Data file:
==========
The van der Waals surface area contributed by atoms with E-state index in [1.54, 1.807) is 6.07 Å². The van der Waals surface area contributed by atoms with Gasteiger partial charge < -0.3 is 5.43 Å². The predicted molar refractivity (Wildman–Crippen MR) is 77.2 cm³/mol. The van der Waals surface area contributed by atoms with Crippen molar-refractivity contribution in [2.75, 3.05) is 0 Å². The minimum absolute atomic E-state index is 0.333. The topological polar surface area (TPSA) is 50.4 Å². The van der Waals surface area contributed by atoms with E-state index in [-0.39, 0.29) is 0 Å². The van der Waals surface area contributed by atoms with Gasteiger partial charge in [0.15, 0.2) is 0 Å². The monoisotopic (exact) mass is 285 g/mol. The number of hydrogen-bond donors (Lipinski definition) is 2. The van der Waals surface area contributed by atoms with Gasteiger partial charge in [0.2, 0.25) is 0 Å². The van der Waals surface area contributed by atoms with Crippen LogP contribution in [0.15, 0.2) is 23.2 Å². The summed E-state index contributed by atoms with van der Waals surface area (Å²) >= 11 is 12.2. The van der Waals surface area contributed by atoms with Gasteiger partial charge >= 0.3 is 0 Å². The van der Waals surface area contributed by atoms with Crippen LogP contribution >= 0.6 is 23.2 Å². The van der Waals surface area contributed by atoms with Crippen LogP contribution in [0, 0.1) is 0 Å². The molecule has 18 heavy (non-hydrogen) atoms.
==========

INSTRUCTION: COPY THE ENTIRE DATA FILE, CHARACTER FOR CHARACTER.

The van der Waals surface area contributed by atoms with E-state index in [1.54, 1.807) is 6.07 Å². The van der Waals surface area contributed by atoms with Gasteiger partial charge < -0.3 is 5.43 Å². The predicted molar refractivity (Wildman–Crippen MR) is 77.2 cm³/mol. The van der Waals surface area contributed by atoms with Crippen molar-refractivity contribution in [2.75, 3.05) is 0 Å². The minimum absolute atomic E-state index is 0.333. The topological polar surface area (TPSA) is 50.4 Å². The van der Waals surface area contributed by atoms with E-state index in [-0.39, 0.29) is 0 Å². The van der Waals surface area contributed by atoms with Gasteiger partial charge in [0.15, 0.2) is 0 Å². The monoisotopic (exact) mass is 285 g/mol. The number of hydrogen-bond donors (Lipinski definition) is 2. The van der Waals surface area contributed by atoms with Gasteiger partial charge in [0.2, 0.25) is 0 Å². The van der Waals surface area contributed by atoms with Crippen LogP contribution in [0.15, 0.2) is 23.2 Å². The summed E-state index contributed by atoms with van der Waals surface area (Å²) >= 11 is 12.2. The van der Waals surface area contributed by atoms with Gasteiger partial charge >= 0.3 is 0 Å². The van der Waals surface area contributed by atoms with Crippen LogP contribution >= 0.6 is 23.2 Å². The van der Waals surface area contributed by atoms with Crippen LogP contribution in [0, 0.1) is 0 Å². The molecule has 18 heavy (non-hydrogen) atoms.